• Fantastic Drug: The Water of Life, the youth serum extracted from the blood of mers.
  • Fantastic Medicinal Bodily Product: The blood of the mers, a creature native to the planet Tiamat, is harvested to produce the "water of life", an Immortality Inducer. The mers are in danger of being hunted to extinction because of this
  • From Nobody to Nightmare: Arienrhod, who started life as the daughter of Winter fisherfolk; Herne, who began as a Kharemoughi Unclassified (basically an Untouchable); arguably Sparks.
  • God Save Us from the Queen!: For the Summers, at least. Arienrhod is actually a pretty benign monarch towards the Winters, shown to reward good service and share the water of life with her most loyal servants. When she plots out the fine points of her Evil Plan with the Source, she dismisses any indiscriminate methods that could harm the Winters, as she specifically wants to exterminate the Summers while keeping her own people safely in power. Unusually for the trope, she is a genuinely competent and shrewd administrator, and considers her own death an acceptable sacrifice so long as her planet has a future.
  • Going Down with the Ship: Elsevier.
  • Going Native: Ngenet and PalaThion, among others.
  • Hazy-Feel Turn: Herne after his brutal fall from grace. He ends up helping Moon for purely selfish reasons, but his actions and support are instrumental to her success and Sparks' survival.
  • I Want My Beloved to Be Happy: In the course of the series, both BZ and Sparks, the two men who love Moon, will sacrifice their own happiness for her sake. Arienrhod eventually takes this attitude toward Sparks, letting him live out his life with Moon rather than insisting he die with her at the Change.
  • If I Can't Have You…: Arienrhod would rather see Sparks die with her at the Change, than allow him to find happiness with another. Then Herne points that she's enacting this trope, resulting in an Averted Trope.
  • Immortality Immorality: The wealthy, decadent few who can afford to take the Water of Life.
  • Jerkass: Herne, and arguably Sparks Dawntreader. Spadrin of World's End as well, along with HK and SB Gundhalinu. Herne qualifies as a Jerkass Woobie before he's done, but Spadrin and SB Gundhalinu are straight-up Jerk With A Heart Of Jerk.
    • Jerkass Has a Point: Herne points out how Moon ended up doing to Gundhalinu what Arienrhod did to him. The methods were different, but the result was the same.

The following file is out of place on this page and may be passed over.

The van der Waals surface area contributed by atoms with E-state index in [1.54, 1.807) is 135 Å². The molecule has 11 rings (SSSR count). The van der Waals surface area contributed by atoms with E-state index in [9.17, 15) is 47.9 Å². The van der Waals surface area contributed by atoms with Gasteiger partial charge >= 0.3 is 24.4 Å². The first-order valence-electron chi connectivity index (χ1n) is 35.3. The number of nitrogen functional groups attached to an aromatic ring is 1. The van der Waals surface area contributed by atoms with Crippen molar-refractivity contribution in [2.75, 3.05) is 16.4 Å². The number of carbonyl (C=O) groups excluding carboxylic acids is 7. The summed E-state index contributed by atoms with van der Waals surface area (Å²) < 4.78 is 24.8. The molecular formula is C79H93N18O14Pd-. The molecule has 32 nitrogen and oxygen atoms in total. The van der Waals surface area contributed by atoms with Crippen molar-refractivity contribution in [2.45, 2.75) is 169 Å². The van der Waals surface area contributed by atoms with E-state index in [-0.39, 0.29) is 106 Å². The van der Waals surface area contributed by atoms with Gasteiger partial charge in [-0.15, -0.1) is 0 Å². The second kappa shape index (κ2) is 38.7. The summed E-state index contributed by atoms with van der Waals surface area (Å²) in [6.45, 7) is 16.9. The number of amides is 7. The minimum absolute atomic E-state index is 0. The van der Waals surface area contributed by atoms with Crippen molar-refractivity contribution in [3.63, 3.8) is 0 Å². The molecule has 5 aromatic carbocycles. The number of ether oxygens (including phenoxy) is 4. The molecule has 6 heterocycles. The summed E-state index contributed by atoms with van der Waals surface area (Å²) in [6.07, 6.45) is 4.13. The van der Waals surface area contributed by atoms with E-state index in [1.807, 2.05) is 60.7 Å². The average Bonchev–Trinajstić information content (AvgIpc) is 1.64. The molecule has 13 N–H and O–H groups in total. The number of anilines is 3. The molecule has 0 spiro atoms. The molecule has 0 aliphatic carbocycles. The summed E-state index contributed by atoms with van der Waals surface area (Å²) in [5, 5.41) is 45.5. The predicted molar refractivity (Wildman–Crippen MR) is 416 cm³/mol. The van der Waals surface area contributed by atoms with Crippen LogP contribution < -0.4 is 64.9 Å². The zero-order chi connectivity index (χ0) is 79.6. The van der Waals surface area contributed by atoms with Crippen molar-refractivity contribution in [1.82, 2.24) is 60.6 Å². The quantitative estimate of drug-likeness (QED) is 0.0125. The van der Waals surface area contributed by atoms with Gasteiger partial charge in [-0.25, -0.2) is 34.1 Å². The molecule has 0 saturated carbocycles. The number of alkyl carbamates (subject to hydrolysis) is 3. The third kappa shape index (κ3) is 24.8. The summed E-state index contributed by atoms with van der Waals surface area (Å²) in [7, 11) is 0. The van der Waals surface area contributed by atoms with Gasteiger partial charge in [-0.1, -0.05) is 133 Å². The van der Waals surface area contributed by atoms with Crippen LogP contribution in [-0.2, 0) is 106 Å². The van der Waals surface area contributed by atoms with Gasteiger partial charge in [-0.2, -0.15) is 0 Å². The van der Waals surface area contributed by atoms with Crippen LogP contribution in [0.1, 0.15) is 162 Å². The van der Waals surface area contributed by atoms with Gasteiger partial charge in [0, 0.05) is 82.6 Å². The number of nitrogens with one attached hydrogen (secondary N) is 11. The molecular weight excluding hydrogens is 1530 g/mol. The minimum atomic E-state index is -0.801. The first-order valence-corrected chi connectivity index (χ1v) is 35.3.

• Jurisdiction Friction: On Tiamat, only off-worlders are subject to the Hegemony's legal system; any natives caught in crime must be turned over to the Queen's justice. Unless it's a crime that would affect her or her plans, Arienrhod usually simply releases the perpetrators. Thus, criminal enterprises on the planet generally use a Tiamatan front man or front woman to avoid prosecution. This is an endless source of frustration to PalaThion and her force.
  • Kissing Cousins: Moon's mother is sisters with Sparks' mother. Given her actual heritage, they are not actually related; but given their cultural heritage, it was not a big deal when everyone thought they were.
  • Let's Get Dangerous!: Moon during Taryd Roh's Attempted Rape.
  • Love Triangle: Moon, Sparks, and BZ Gundhalinu; also Arienrhod, Moon, and Sparks.
  • Maligned Mixed Marriage: According to Elsevier, highborn Kharemoughi look down on any Kharemoughi-offworlder relationship. This emphatically includes Elsevier's own marriage to Kharemoughi Tech TJ Aspundh: her Kharemoughi niece-by-marriage treats her with bare civility. Though Gundhalinu is not married to the Tiamatan Moon, he is scorned, and eventually even accused of treason, for falling in love with her.
  • Manipulative Bitch: Arienrhod. Moon dips into this as well when needed.
  • Masquerade Ball: These are held by the Snow Queen to honor the Hegemony's periodic visits. Moon was implanted in a Summer woman at one of them.
  • Mental Fusion: the secret of the Sibyl network. Each acts as terminals for a galaxy-wide information system. Ask a Sibyl anything. If anyone else in the network knows it, the one in front of you can tell you the answer.
  • Mirror Character: A major theme of the story — Moon and Arienrhod are as similar as they are different. Moon is just as capable of manipulative and pragmatic behaviour as Arienrhod, and through her twisted relationship with Sparks Arienrhod rediscovers feelings she'd thought long lost.